The eternally relevant Blondie are gearing up to support their newest album, Pollinator, with a co-headlining tour with Garbage. I spoke to guitarist Chris Stein via phone about the album's many songwriting collaborations with artists such as Blood Orange's Dev Hynes (on "Long Time," below), Sia and TV on the Radio's Dave Sitek. We also spoke about the evolution of pop music and what it's like for Blondie to stand at the center of a pop music revolution they started nearly four decades ago. Stein speaks nonchalantly, like someone whose rock & roll lifestyle has become closer than second nature.
You recruited strong new songwriters like Blood Orange and Sia for the new record. What was the process of choosing your collaborators?
They all came under different circumstances. We’re big fans of Sia, she’s great, so we approached her and she had these tracks she’d worked on [to give us]. Dev, we’ve known him from [L.A.]. He’d done some tracks with Debbie [Harry] that were just kind of hanging around. So we worked those in. We just took on this theme of curating a bunch of songs from different writers.
You and Debbie were principal songwriters when Blondie started. Why have you decided to branch out to different artists?
We always wrote the majority of the songs. This record is the only one that is heavy on outside sources for material. It started with the Johnny Marr track that everyone was really enthusiastic about. We had a lot of music submitted; [producer] John Congleton went through 20 or 30 different pieces of music.
Do you still talk to any of your original collaborators like Fab Five Freddy?
Yeah, I just saw him a couple of months ago.
Do you have an opinion on how hip-hop has morphed over the years?
Well, Freddy comes from a jazz background, so he was ready for it, and maybe I was, too. I would talk to all these record company guys in the late ’70s, and almost 100 percent of them said, “Oh, this is a fad. It’s going to go away.” Now it’s dominating the music business all these years later, so that’s gratifying.
Is there anything in the current music world that is new to you, and that you’re still trying to adjust to?
I keep seeing new forms and approaches. I really like reggaeton music, and modern Latin music and cumbia. It’s been going on [in pop music] for about 10 years, but it’s still kind of fresh, where those beats cross over into non-Latin-language music. That Daddy Yankee and Bieber track was a big breakout track. I was really drawn to that kind of stuff right away. It’s very sexy.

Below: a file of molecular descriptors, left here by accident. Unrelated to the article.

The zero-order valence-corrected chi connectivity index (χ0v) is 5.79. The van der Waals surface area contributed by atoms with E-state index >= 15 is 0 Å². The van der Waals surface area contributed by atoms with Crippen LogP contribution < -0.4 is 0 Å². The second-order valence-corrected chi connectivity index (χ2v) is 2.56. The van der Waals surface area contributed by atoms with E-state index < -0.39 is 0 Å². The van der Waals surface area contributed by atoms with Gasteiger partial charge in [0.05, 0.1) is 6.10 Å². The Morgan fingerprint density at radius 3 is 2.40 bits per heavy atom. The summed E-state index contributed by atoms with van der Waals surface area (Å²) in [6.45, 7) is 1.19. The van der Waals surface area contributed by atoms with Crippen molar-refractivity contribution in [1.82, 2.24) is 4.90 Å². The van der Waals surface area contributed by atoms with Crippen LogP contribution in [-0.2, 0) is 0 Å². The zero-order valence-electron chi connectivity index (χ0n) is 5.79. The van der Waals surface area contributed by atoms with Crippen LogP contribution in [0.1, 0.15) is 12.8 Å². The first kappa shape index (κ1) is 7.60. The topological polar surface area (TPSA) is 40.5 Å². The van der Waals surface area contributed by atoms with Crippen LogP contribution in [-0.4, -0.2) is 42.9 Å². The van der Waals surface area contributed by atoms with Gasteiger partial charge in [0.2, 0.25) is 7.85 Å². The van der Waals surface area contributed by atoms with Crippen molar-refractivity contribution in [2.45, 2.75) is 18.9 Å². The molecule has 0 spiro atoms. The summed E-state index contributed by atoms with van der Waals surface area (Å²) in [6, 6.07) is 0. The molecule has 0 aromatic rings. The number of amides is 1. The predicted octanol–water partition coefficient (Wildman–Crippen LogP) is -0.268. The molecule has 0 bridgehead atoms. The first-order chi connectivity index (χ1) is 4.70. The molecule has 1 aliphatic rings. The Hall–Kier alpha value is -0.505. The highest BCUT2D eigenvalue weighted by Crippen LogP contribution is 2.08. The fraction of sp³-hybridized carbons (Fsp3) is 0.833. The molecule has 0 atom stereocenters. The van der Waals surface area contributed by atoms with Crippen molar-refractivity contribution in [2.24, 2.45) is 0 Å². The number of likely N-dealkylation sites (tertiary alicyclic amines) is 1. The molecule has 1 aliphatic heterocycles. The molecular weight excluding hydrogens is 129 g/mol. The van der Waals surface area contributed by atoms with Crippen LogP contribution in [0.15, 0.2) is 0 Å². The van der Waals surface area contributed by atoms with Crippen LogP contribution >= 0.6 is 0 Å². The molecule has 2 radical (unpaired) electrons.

What was the theme for this current album?
There’s no overall concept. It’s not a big master plan; we do what we’re attracted to. The lyrical parts are about love, yearning and relationships, so I think it just comes together automatically.
Thirty-plus years ago, you turned pop on its head, and I think now pop caters to what you’ve done. So many artists are benefiting from being a part of your lineage. Do you think Blondie is a staple of what pop music has become?
Yeah, to a certain extent. We’re still here doing it. Debbie did a song for the TV show American Gods, and the track she sang on was referencing Giorgio Moroder, so things go in cycles.
Can you sum up in a nutshell the reality of what it is to watch pop music grow and change since the ’70s?
There’s a tremendous amount of formula that I think was always going on, and what I always say [is that] music has always been 50 percent craft. I listen to pop radio in the car and it’s so fucking formula, but there’s always one or two things that really stand out. So, what can you do? There’s always stuff that resonates, like that Major Lazer track, “Lean On.” That’s one of my favorite pop songs ever. It struck a chord with people.
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I think beyond music, Blondie has a style and attitude that resonates.
The longevity aspect is there, too. I don’t know how many of these bands are going to keep going. I’m pretty sure Gaga will be around in 30 or 40 years, but I don’t know who will and who won’t.
Are you, Debbie and the band still BFFs?
Yeah, I’m really close to Debbie and various people in the band.
Do you all fight?
I don’t really fight with Debbie. [laughs] It’s kind of like The Office. You watch The Office? There are aspects of that in the band dynamic.
Blondie perform at the Hollywood Bowl with Garbage and Sky Ferreira on Sunday, July 9. Tickets and more info.